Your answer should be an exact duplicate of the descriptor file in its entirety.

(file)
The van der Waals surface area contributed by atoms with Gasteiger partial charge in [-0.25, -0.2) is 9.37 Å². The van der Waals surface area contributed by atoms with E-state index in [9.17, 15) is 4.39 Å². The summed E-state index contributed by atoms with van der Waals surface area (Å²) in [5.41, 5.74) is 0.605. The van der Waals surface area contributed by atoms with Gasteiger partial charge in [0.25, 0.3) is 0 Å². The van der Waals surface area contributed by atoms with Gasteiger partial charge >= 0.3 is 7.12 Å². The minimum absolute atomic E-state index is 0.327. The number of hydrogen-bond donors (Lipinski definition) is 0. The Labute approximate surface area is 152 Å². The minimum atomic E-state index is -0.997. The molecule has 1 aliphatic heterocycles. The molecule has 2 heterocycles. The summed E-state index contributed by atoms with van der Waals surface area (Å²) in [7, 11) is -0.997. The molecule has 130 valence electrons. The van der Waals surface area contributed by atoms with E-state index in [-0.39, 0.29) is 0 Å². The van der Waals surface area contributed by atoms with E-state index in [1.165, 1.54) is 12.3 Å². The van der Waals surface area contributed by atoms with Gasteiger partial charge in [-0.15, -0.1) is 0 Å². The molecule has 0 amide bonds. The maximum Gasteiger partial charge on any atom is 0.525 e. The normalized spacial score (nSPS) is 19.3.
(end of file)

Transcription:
The van der Waals surface area contributed by atoms with Gasteiger partial charge in [-0.25, -0.2) is 9.37 Å². The van der Waals surface area contributed by atoms with E-state index in [9.17, 15) is 4.39 Å². The summed E-state index contributed by atoms with van der Waals surface area (Å²) in [5.41, 5.74) is 0.605. The van der Waals surface area contributed by atoms with Gasteiger partial charge in [0.25, 0.3) is 0 Å². The van der Waals surface area contributed by atoms with Gasteiger partial charge >= 0.3 is 7.12 Å². The minimum absolute atomic E-state index is 0.327. The number of hydrogen-bond donors (Lipinski definition) is 0. The Labute approximate surface area is 152 Å². The minimum atomic E-state index is -0.997. The molecule has 1 aliphatic heterocycles. The molecule has 2 heterocycles. The summed E-state index contributed by atoms with van der Waals surface area (Å²) in [7, 11) is -0.997. The molecule has 130 valence electrons. The van der Waals surface area contributed by atoms with E-state index in [-0.39, 0.29) is 0 Å². The van der Waals surface area contributed by atoms with E-state index in [1.165, 1.54) is 12.3 Å². The van der Waals surface area contributed by atoms with Gasteiger partial charge in [-0.15, -0.1) is 0 Å². The molecule has 0 amide bonds. The maximum Gasteiger partial charge on any atom is 0.525 e. The normalized spacial score (nSPS) is 19.3.